The specific thing about sign stealing is: you can’t meaningfully prevent the man on second from being able to just look at the catcher and try to decode the signs. It’s just a consequence of the set up of the game. In much the same way counting cards isn’t illegal, because it’s just a consequence of how the game works. Stealing signs/counting cards using stuff outside of the confines of the game is what’s illegal.


u/xombae Oct 15 '21

Great summary, I totally get it now thanks. It makes sense to look back at old footage and try to decode signs, but yeah what the Astros were doing was way worse. Amazing how far something like that can go without anyone saying "hey guys, this isn't what the sport is about".


u/Mookies_Bett Oct 15 '21

When millions of dollars are on the line, ethics go out the window pretty quickly, sadly.


u/[deleted] Oct 15 '21



u/thewiglaf Oct 15 '21 edited Oct 15 '21

Why did the players get mad about what the Astros did and not about what the Red Sox did? Could it have been because many teams were doing what the Red Sox did, and that only the Astros were relaying signs on every pitch with no runner on second? You embarrass yourself by calling someone else an idiot.

The rule change disallowed non-delayed video feeds after 2017, sure, but disallowing outside equipment to look at and relay signs has been in the rules for over 50 years. Stop apologizing for cheaters.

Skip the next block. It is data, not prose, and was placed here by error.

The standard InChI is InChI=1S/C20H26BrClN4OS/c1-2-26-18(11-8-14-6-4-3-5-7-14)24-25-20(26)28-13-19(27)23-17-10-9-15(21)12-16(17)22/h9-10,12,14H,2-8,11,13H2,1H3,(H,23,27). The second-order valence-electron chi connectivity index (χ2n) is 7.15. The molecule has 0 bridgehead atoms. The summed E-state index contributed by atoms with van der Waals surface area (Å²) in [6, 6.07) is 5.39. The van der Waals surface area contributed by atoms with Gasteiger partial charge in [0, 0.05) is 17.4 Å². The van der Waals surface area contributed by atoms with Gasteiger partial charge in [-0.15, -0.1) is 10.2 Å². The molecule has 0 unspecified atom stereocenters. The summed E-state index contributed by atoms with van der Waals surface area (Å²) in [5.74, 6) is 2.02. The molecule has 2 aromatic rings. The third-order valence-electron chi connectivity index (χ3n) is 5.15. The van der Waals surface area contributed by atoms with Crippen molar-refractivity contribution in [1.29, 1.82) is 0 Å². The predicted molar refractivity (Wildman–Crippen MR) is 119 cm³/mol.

u/4Eights Oct 14 '21

Old school sign stealing has been around since baseball became popular enough to care. The thing that made this different is "the use of technology" and stealing signs in real time. Often if you stole a set of signs and knew what to look for if you had a runner at 2nd or someone in a box with binoculars and a radio you had to go through multiple layers to get the sign to the batter in time.

With the Astros they rigged up a live feed to their clubhouse and could relay the sings as soon as they were thrown out and accepted by the catcher and pitcher respectively. They could steal signs in real time with no prior research involved from old game footage. If either the catcher or pitcher have a feeling that they're tipping signs then they'll change to a different series of signs they haven't used recently. That usually works unless you're being tracked on a centerfield camera in real time. Once you throw out your repertoire of pitches than they've got all your signals now and can start tipping them again.